Create the Layer 3 MPLS VPNs

Define VRF for each customer

Using VRFs, you can have separate routing tables for each customer. Interfaces are assigned to a VRF, but by default they all belong to the global routing table.

  1. Define VRF:

    PE-RTR(config)# ip vrf VRF-NAME
  2. Assign interfaces to the VRF:

    R(config-if)# ip vrf forwarding VRF-NAME
    ! must re-set the IP Address on the interface
  3. Verify:

    PE-RTR# show ip vrf [detail]
    PE-RTR# show ip route vrf {VRF-NAME|*}
    PE-RTR# {ping|telnet|traceroute} vrf VRF-NAME IP-ADDR
    PE-RTR# show mpls ip bindings

When you use VRFs without any MPLS or MP-BGP involved, it is called a VRF Lite. It’s simply the possibility to use separated/virtualized routing tables in a single router.

Create VPNv4 routes and advertise them in MP-BGP

RD – Route Distinguisher

The PE routers will learn the customer routes via static routes, an IGP routing protocol or eBGP. These routes are then redistributed into MP-BGP as VPNv4 routes. A VPNv4 is created by adding a prefix to the customer route in order to make it unique in the MP-BGP table. The prefix is called RD(Route Distinguisher) and is usually in the format AS:NN or IP-ADDR:NN. The full VPNv4 prefix is RD:CUSTOMER-PREFIX/MASK-LEN. (Or AS:NN:CUSTOMER-PREFIX/MASK-LEN) To configure a VRF and set it up with an RD, use the following commands:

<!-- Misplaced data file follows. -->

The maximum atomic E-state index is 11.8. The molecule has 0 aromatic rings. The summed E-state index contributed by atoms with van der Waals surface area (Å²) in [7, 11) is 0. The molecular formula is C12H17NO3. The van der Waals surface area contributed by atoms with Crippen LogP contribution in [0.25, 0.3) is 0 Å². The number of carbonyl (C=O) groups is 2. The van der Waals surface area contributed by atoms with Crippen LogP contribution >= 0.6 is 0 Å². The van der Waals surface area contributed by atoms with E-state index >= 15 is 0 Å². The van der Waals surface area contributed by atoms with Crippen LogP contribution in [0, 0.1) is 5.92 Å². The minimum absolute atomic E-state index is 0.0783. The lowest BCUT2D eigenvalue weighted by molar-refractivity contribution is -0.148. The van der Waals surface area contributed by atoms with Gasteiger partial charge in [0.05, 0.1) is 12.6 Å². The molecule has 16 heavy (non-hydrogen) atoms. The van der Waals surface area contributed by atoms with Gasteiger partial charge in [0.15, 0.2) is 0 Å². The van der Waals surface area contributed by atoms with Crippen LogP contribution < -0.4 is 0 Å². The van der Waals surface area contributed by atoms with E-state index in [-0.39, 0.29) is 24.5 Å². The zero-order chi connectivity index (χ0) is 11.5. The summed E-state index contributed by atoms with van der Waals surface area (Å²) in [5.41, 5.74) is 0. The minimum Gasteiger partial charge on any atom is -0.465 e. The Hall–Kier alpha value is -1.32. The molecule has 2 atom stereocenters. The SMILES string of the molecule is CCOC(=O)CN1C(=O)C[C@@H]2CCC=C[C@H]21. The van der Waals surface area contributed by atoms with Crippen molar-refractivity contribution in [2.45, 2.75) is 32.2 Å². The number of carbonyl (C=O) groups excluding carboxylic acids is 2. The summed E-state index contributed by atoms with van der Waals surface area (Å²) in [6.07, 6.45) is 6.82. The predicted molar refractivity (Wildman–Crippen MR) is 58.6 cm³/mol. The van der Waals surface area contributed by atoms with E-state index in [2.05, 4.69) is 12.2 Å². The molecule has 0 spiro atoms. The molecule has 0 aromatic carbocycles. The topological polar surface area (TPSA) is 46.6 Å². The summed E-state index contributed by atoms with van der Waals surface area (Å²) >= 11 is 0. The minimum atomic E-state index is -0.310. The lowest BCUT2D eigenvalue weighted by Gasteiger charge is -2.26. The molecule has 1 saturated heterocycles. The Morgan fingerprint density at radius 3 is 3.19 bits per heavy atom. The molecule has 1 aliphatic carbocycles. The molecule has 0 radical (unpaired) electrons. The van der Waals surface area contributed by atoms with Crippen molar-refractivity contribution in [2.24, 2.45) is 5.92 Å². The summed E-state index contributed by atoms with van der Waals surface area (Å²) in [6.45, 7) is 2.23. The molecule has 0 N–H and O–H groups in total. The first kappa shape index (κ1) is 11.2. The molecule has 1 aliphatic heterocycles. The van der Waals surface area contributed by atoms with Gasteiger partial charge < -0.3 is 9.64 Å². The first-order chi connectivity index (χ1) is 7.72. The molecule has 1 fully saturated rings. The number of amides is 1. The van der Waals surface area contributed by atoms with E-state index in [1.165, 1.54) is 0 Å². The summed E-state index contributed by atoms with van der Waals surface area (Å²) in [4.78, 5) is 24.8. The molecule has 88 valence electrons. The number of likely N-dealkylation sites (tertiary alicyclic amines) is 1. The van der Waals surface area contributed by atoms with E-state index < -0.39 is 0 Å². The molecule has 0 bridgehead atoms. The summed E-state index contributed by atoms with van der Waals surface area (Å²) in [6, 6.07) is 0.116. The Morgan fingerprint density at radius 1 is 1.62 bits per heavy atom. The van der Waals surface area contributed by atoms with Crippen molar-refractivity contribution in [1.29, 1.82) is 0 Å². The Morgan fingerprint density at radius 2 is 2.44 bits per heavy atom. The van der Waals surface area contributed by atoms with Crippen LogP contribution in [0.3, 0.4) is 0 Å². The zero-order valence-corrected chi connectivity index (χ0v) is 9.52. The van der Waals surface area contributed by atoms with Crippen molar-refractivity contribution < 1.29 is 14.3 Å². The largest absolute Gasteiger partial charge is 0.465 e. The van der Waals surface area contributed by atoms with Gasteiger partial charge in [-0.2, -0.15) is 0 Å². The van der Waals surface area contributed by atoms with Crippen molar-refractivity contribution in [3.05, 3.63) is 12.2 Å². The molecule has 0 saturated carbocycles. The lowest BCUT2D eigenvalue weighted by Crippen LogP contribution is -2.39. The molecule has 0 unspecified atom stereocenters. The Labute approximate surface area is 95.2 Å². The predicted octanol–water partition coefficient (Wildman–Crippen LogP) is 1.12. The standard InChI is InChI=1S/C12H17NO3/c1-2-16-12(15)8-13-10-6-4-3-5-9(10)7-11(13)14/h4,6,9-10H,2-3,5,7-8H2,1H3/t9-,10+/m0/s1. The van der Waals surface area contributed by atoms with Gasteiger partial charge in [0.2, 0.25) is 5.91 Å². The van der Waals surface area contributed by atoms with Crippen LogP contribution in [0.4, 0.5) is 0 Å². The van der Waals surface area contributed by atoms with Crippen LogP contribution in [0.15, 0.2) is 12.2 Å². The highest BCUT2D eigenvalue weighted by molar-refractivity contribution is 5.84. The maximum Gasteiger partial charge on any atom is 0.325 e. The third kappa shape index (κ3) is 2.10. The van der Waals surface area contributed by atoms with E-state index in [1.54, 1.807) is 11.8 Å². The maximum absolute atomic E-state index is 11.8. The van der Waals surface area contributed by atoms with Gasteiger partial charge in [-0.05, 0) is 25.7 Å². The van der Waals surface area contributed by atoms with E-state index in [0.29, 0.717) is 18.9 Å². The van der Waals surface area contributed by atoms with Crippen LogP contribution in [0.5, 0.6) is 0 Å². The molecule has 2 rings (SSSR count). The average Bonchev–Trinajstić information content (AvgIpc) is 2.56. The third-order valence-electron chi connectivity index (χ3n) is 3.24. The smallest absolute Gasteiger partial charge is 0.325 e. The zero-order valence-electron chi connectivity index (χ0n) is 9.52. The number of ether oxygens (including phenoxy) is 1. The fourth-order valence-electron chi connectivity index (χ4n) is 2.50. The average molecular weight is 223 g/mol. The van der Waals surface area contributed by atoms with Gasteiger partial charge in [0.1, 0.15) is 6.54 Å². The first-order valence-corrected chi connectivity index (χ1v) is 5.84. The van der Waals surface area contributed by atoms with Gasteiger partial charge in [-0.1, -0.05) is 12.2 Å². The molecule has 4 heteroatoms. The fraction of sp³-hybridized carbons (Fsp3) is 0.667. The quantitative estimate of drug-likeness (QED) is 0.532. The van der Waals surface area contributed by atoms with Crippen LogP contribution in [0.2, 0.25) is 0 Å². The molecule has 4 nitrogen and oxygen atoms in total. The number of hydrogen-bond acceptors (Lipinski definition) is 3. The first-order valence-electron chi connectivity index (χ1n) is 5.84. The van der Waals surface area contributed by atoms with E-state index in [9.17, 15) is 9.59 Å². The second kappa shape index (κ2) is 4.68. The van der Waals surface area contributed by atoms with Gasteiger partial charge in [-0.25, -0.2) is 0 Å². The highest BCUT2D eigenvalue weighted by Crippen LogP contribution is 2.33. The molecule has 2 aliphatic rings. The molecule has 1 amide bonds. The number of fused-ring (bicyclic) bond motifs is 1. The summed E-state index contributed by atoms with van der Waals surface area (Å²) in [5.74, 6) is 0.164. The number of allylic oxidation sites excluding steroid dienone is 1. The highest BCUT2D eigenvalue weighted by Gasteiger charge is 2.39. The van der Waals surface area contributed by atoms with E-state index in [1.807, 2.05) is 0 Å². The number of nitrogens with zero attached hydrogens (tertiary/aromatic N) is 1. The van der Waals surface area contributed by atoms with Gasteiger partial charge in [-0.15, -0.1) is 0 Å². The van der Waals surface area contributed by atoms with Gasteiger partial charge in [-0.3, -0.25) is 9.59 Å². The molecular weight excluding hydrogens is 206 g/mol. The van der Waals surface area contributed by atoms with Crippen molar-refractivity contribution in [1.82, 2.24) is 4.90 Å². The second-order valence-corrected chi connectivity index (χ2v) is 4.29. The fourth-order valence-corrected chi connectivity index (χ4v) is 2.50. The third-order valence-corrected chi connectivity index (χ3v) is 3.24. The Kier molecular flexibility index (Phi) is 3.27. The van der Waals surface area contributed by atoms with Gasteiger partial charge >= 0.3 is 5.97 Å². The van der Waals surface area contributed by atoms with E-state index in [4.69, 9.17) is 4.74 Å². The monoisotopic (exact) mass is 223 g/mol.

PE-RTR(config)# ip vrf VRF-NAME
PE-RTR(config-vrf)# rd RD

You will most likely need to add interfaces to the VRF:

PE-RTR(config-if)# ip vrf forwarding VRF-NAME

Assigning an interface to a VRF will remove its configured IP Address!

RT – Route Target

When routes are redistributed from the VRF into MP-BGP, they also get an extended Community attached, the Route Target Export. Similarly, on the other PE routers, routes are redistributed from MP-BGP into the customer VRF only if they have the same Route Target value as the VRF’s Route Target Import. A VPNv4 route can have more Route Targets assigned to it. As long as one of them matches one of the Route Target Import values on the other PE’s VRF, it will be redistributed into the customer VRF. These routes are only known by the PE routers. Inside the MPLS cloud the switching is done based on MPLS labels only

To setup the Route Targets specific for a VRF, use:

PE-RTR(config)# ip vrf VRF-NAME
PE-RTR(config-vrf)# route-target export EXPORT-RT
PE-RTR(config-vrf)# route-target import IMPORT-RT
! or in one single command if you use the same value:
PE-RTR(config-vrf)# route-target both EXPORT-IMPORT-RT

For intranet VPNs, The export RT should match the import RT on the other PEs and vice-versa. For more complex scenarios (extranet VPNs) you can use any combination of Route Targets.

Connect PE routers via MP-BGP and enable VPNv4 address family

To connect 2 or more customer sites, you need to create iBGP sessions between their respective PE routers. Otherwise, they won’t be able to exchange VPNv4 routes. To do this, use the following steps:

R(config)# router bgp AS-NUMBER
PE-RTR(config-router)# neighbor PE-LOOPBACK-ADDR remote-as AS-NUMBER
PE-RTR(config-router)# neighbor PE-LOOPBACK-ADDR update-source LOOPBACK-INTERFACE

The PE routers can connect via BGP in a Full Mesh, Hub and Spoke or any other architecture that is needed

To exchange VPNv4 routes in MP-BGP, you need to enable it in the BGP process: